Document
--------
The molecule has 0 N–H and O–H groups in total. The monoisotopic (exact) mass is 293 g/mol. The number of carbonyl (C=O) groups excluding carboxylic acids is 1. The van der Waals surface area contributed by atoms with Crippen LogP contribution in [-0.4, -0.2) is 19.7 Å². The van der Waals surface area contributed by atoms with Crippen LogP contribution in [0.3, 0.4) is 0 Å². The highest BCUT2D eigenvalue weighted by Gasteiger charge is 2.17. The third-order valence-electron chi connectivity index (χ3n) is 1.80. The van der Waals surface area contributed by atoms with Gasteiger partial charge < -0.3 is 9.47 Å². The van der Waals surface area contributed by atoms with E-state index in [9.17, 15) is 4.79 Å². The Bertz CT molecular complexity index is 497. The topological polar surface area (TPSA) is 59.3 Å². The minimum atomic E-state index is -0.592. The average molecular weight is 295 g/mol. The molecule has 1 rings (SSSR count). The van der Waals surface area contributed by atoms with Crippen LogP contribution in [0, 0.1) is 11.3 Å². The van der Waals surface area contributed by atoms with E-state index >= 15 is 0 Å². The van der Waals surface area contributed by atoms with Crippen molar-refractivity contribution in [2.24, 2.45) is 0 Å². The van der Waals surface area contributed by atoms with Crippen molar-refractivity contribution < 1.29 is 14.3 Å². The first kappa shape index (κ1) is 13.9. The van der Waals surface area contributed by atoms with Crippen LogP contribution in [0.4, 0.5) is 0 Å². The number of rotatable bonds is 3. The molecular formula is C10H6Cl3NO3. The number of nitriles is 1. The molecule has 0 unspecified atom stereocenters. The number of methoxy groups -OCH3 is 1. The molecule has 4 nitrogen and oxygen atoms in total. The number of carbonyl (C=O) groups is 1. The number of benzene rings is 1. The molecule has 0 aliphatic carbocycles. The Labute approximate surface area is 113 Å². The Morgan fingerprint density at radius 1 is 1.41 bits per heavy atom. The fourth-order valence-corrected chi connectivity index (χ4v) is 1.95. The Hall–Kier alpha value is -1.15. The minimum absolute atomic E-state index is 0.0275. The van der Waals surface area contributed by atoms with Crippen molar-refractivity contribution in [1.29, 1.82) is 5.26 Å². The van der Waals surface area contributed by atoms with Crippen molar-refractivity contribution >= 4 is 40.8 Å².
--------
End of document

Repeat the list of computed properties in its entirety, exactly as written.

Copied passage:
The molecule has 0 N–H and O–H groups in total. The monoisotopic (exact) mass is 293 g/mol. The number of carbonyl (C=O) groups excluding carboxylic acids is 1. The van der Waals surface area contributed by atoms with Crippen LogP contribution in [-0.4, -0.2) is 19.7 Å². The van der Waals surface area contributed by atoms with Crippen LogP contribution in [0.3, 0.4) is 0 Å². The highest BCUT2D eigenvalue weighted by Gasteiger charge is 2.17. The third-order valence-electron chi connectivity index (χ3n) is 1.80. The van der Waals surface area contributed by atoms with Gasteiger partial charge < -0.3 is 9.47 Å². The van der Waals surface area contributed by atoms with E-state index in [9.17, 15) is 4.79 Å². The Bertz CT molecular complexity index is 497. The topological polar surface area (TPSA) is 59.3 Å². The minimum atomic E-state index is -0.592. The average molecular weight is 295 g/mol. The molecule has 1 rings (SSSR count). The van der Waals surface area contributed by atoms with Crippen LogP contribution in [0, 0.1) is 11.3 Å². The van der Waals surface area contributed by atoms with E-state index >= 15 is 0 Å². The van der Waals surface area contributed by atoms with Crippen molar-refractivity contribution in [2.24, 2.45) is 0 Å². The van der Waals surface area contributed by atoms with Crippen molar-refractivity contribution < 1.29 is 14.3 Å². The first kappa shape index (κ1) is 13.9. The van der Waals surface area contributed by atoms with Crippen LogP contribution in [0.4, 0.5) is 0 Å². The number of rotatable bonds is 3. The molecular formula is C10H6Cl3NO3. The number of nitriles is 1. The molecule has 0 unspecified atom stereocenters. The number of methoxy groups -OCH3 is 1. The molecule has 4 nitrogen and oxygen atoms in total. The number of carbonyl (C=O) groups is 1. The number of benzene rings is 1. The molecule has 0 aliphatic carbocycles. The Labute approximate surface area is 113 Å². The Morgan fingerprint density at radius 1 is 1.41 bits per heavy atom. The fourth-order valence-corrected chi connectivity index (χ4v) is 1.95. The Hall–Kier alpha value is -1.15. The minimum absolute atomic E-state index is 0.0275. The van der Waals surface area contributed by atoms with Crippen molar-refractivity contribution in [1.29, 1.82) is 5.26 Å². The van der Waals surface area contributed by atoms with Crippen molar-refractivity contribution >= 4 is 40.8 Å².